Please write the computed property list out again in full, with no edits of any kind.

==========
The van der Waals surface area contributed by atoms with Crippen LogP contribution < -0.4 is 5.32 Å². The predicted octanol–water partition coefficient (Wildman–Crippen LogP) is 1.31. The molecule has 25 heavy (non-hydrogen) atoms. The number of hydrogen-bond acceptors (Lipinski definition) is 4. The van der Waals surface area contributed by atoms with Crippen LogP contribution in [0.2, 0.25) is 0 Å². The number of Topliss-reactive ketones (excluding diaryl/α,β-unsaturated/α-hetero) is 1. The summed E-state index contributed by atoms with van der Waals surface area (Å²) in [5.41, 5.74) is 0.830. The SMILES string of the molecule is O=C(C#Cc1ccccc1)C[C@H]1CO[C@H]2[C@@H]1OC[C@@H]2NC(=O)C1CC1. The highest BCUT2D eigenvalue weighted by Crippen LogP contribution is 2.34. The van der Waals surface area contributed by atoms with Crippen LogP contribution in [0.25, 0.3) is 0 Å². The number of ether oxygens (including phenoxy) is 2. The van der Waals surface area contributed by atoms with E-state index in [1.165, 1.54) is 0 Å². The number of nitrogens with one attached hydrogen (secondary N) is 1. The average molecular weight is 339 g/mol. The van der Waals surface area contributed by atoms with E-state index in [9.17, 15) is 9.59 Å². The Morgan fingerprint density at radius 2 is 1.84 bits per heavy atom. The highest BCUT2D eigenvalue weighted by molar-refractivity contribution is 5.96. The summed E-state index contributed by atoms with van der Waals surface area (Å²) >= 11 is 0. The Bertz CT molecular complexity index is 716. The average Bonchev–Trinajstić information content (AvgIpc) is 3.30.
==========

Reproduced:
The van der Waals surface area contributed by atoms with Crippen LogP contribution < -0.4 is 5.32 Å². The predicted octanol–water partition coefficient (Wildman–Crippen LogP) is 1.31. The molecule has 25 heavy (non-hydrogen) atoms. The number of hydrogen-bond acceptors (Lipinski definition) is 4. The van der Waals surface area contributed by atoms with Crippen LogP contribution in [0.2, 0.25) is 0 Å². The number of Topliss-reactive ketones (excluding diaryl/α,β-unsaturated/α-hetero) is 1. The summed E-state index contributed by atoms with van der Waals surface area (Å²) in [5.41, 5.74) is 0.830. The SMILES string of the molecule is O=C(C#Cc1ccccc1)C[C@H]1CO[C@H]2[C@@H]1OC[C@@H]2NC(=O)C1CC1. The highest BCUT2D eigenvalue weighted by Crippen LogP contribution is 2.34. The van der Waals surface area contributed by atoms with Crippen LogP contribution in [0.25, 0.3) is 0 Å². The number of ether oxygens (including phenoxy) is 2. The van der Waals surface area contributed by atoms with E-state index in [1.165, 1.54) is 0 Å². The number of nitrogens with one attached hydrogen (secondary N) is 1. The average molecular weight is 339 g/mol. The van der Waals surface area contributed by atoms with E-state index in [9.17, 15) is 9.59 Å². The Morgan fingerprint density at radius 2 is 1.84 bits per heavy atom. The highest BCUT2D eigenvalue weighted by molar-refractivity contribution is 5.96. The summed E-state index contributed by atoms with van der Waals surface area (Å²) >= 11 is 0. The Bertz CT molecular complexity index is 716. The average Bonchev–Trinajstić information content (AvgIpc) is 3.30.